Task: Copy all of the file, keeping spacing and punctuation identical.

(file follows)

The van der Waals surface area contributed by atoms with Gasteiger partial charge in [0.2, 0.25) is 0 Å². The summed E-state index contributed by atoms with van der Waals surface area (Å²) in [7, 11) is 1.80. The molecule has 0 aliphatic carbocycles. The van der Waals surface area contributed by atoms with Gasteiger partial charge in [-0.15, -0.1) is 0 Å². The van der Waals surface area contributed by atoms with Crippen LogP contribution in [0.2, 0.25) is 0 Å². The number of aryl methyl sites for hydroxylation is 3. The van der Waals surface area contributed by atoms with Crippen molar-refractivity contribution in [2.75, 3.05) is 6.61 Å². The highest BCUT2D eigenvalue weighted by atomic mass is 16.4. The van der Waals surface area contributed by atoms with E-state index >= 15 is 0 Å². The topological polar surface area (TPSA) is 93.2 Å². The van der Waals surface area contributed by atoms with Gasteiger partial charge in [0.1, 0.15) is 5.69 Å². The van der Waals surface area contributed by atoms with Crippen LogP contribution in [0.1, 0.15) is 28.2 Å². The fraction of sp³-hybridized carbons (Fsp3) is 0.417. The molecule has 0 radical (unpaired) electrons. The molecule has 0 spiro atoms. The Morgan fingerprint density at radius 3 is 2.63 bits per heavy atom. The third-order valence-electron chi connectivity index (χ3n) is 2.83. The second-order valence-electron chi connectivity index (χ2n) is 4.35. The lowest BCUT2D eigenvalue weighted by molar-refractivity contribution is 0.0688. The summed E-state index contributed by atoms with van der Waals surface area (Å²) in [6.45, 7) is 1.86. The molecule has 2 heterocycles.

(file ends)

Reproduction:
The van der Waals surface area contributed by atoms with Gasteiger partial charge in [0.2, 0.25) is 0 Å². The summed E-state index contributed by atoms with van der Waals surface area (Å²) in [7, 11) is 1.80. The molecule has 0 aliphatic carbocycles. The van der Waals surface area contributed by atoms with Gasteiger partial charge in [-0.15, -0.1) is 0 Å². The van der Waals surface area contributed by atoms with Crippen LogP contribution in [0.2, 0.25) is 0 Å². The number of aryl methyl sites for hydroxylation is 3. The van der Waals surface area contributed by atoms with Crippen molar-refractivity contribution in [2.75, 3.05) is 6.61 Å². The highest BCUT2D eigenvalue weighted by atomic mass is 16.4. The van der Waals surface area contributed by atoms with E-state index >= 15 is 0 Å². The topological polar surface area (TPSA) is 93.2 Å². The van der Waals surface area contributed by atoms with Gasteiger partial charge in [0.1, 0.15) is 5.69 Å². The van der Waals surface area contributed by atoms with Crippen LogP contribution in [0.1, 0.15) is 28.2 Å². The fraction of sp³-hybridized carbons (Fsp3) is 0.417. The molecule has 0 radical (unpaired) electrons. The molecule has 0 spiro atoms. The Morgan fingerprint density at radius 3 is 2.63 bits per heavy atom. The third-order valence-electron chi connectivity index (χ3n) is 2.83. The second-order valence-electron chi connectivity index (χ2n) is 4.35. The lowest BCUT2D eigenvalue weighted by molar-refractivity contribution is 0.0688. The summed E-state index contributed by atoms with van der Waals surface area (Å²) in [6.45, 7) is 1.86. The molecule has 2 heterocycles.